We awoke to a lovely crisp UK morning, sun, clear skies. In our gracious hosts garden we watched a pair of very fat wood-pigeons walk around the garden as we tucked into our traditional breakfast.
We had been booked onto a Tower Tour, by Wendy.
Salisbury has a very impressive Cathedral.
We were blessed with a lovely day - it was a little chilly out of the sun, but the leaves were just starting to turn, and the area around the Cathedral was quiet and peaceful.
This state is called the Black Madonna - I think for fairly obvious reasons.
The Tower Tour can be booked at the Salisbury Cathedral, places are limited to max of 12 people per tour. You need to be Ok with heights, and able to walk up approx 330 steps.
The tour guide we had for this was called Des - he was excellent in his knowledge, enthusiasm and sense of humour. He is highly recommended.
After ascending 62 steps (yes I did count them) - we got possibly one of the best sights we were to see - a view down the main body of the Cathedral.
After Des explained how the roof was constructed we were able to look at the West Wall in great details as we were standing literally by it.
This is the crest of Richard the Lionheart.
We rose again approx another 60 steps, until we appeared in what more resembled a barn than the roof of an English Gothic Cathedral.
The differences in how the roof was supported, is alledgedly due to the Tudor construction techniques being used in conjunction with 13th Century building mechanisms. Unless someone took the time to explain them to you - you would simply miss them.
We rose again, until we reached where the clock mechanism was situated. Resembling a potting shed, we could trace the wires that lead to the roof.
End of the Original Tower
We carried on climbing until we reached where the original tower had been, but in the 1300's the "extension" was added. This required some extra bracing to be made due to the weight of approx 6,000 tonnes being added.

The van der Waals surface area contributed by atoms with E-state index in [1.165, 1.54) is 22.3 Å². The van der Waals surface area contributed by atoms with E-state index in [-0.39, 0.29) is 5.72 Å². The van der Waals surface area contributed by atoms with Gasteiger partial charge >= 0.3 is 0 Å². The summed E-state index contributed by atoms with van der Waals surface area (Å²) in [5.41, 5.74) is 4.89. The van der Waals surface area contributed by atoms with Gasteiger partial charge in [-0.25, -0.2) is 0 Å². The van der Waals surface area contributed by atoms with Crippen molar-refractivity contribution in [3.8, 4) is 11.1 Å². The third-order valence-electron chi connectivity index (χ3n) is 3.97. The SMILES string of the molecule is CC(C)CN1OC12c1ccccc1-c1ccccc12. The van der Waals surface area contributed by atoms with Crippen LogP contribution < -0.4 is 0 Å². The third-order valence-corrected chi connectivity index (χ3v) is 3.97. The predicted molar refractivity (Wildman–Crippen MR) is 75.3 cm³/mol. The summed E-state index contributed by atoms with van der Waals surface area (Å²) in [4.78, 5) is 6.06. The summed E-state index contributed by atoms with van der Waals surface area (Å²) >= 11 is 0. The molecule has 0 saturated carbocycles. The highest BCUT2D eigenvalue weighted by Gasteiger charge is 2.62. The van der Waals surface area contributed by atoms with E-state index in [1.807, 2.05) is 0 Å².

What you can see here are 14th Century iron works for re-enforcement (the thin rods) along with 17th Century (Sir Christopher Wren) braces.
Whilst it looks ugly on the inside - none of this is visible from the outside.
I think we rose another level to where the bell are situated. We had been warned they can be loud - and indeed they were.
We listened to the quarter-past peel - but were mercifully spared the large on the hour bell.
Just in case you were wondering if Dora was there .... She was (of course) !
Final Deck - the 8 sided room
Another climb - this time much more narrow, and we reached the end of the "easy to get to" section, and from here onwards only the trained staff were allonwed to proceed.
Despite our altitude being approx 220 feet, the section above us was another 180 feet. Inside the wooden structure was totally original ! Dating from 1320 or thereabouts.
We enjoyed views over the town from 3 sides (the 4th being out of bounds due to a Peregrine Falcon nest)
There is a large font in the centre of the church, as as it was quite and peaceful - it produced some interesting reflections.
Off to the pub !
After a hearty bowl of soup, we headed out past the "water meadows" - until we reached a lovely pub. Where we all sat down and relaxed for 40 mins or so.
There are some more photos including these in the gallery.